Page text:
Roulette and Back

Stamp separation isn’t something that most people, even philatelists, think much about anymore. But in its day it was a hot topic, combining technological concerns with ease of use and cost of production. The first stamps had no easy way to separate them. They were printed and not perforated, and scissors were needed to cut them apart. Rowland Hill, the inventor of the postage stamp, had no interest in stamp separation in his first design. The reason is that no one, Hill included, had any idea what a revolution in communication and postal use stamps would cause. This revolution was the result of the reduction of postal rates that prepaid postage allowed. Before stamps, postmen had to stop at each address to collect the money for letters delivered there. This was time consuming, inefficient, and rife with irregularities. Certainly, Hill and the early postal reformers hoped that postage stamps would be successful, but they had no idea that within a few years, tens of millions of stamps would be used annually.

Business firms became huge users of early stamps and very quickly devised their own private way of separating them. Within ten years of the introduction of the Penny Black, most countries were experimenting with stamp separation techniques. The technological issues were daunting. Separations had to be cheap and efficient. But most important, postal patrons wanted stamps that were easy to separate but that didn’t separate on their own. This is why there are so many different perforation types on early stamps. Every country wanted to find the Goldilocks spot—perforations that were too many per row separated too easily leaving users with many separated stamps in the drawer. Perforations too far apart meant difficult separation and many torn stamps. It was many years before most postal agencies got it just right—that is, about 11 perforations per two centimeters.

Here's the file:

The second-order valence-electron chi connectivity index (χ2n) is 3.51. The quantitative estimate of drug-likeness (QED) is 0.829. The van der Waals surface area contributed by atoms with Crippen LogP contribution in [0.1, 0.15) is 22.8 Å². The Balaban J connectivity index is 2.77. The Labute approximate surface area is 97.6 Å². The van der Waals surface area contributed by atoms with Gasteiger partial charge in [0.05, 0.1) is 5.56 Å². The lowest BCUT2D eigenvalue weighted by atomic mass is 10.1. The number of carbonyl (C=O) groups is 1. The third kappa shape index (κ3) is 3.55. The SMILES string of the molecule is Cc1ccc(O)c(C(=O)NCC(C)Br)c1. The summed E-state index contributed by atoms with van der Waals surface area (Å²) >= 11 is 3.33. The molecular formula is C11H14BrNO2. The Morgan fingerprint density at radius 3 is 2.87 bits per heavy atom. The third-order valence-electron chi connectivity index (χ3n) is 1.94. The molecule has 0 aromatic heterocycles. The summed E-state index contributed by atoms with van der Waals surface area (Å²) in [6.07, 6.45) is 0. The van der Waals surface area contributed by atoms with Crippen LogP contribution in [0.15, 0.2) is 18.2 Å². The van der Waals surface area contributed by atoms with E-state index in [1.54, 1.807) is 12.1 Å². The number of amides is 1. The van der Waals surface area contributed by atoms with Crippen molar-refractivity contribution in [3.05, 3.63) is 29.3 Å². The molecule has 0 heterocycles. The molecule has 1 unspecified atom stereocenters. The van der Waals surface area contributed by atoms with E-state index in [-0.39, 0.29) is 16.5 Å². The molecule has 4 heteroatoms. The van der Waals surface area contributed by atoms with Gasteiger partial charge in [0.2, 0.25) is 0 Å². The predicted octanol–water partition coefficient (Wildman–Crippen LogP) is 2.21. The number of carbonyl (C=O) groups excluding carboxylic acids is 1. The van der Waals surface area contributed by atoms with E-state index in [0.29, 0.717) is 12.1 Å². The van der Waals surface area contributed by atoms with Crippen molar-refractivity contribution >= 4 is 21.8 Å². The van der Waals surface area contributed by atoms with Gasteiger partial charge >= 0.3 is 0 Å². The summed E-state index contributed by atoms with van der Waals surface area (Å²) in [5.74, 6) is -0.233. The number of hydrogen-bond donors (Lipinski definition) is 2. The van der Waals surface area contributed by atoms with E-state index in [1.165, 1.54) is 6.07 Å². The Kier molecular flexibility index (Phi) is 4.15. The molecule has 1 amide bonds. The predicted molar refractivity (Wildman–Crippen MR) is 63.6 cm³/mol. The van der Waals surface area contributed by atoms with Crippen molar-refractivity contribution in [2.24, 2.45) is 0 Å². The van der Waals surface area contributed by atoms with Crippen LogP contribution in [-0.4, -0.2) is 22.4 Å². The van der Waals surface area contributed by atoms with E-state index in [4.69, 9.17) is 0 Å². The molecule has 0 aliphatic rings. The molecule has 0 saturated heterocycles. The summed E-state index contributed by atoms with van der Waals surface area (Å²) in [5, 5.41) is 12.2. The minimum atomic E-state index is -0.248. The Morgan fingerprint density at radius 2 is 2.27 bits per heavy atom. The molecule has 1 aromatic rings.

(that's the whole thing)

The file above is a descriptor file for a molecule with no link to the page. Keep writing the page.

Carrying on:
In the early period, a separation technology—rouletting—vied with perforating for dominance. When a stamp is rouletted, a knife cuts dashes in the margin of the stamps to facilitate separation rather than holes being punched, as is the case with perforations. In the early period, the dulling of the rouletting knife and the difficulty in then separating the stamps soon made this technology a loser in the separation wars (roulettes in the classic period are best seen on the early stamps of Finland). But interestingly, modern stamp needs and technology have made roulettes the preferred separation method today. This is because self adhesives, the great postage stamp innovation of the last twenty years, make perforating difficult as the sticky perforation holes gum up the perforating machines. Rouletting makes only a cut, and new metal technology has solved the problem of the dulling of the knives. But we don’t call such stamps roulettes anymore. We call them Die Cut. So this is an interesting example of a technology supplanted by another and which goes back to the original as new events happen. In layman’s terms, “What goes around comes around.”

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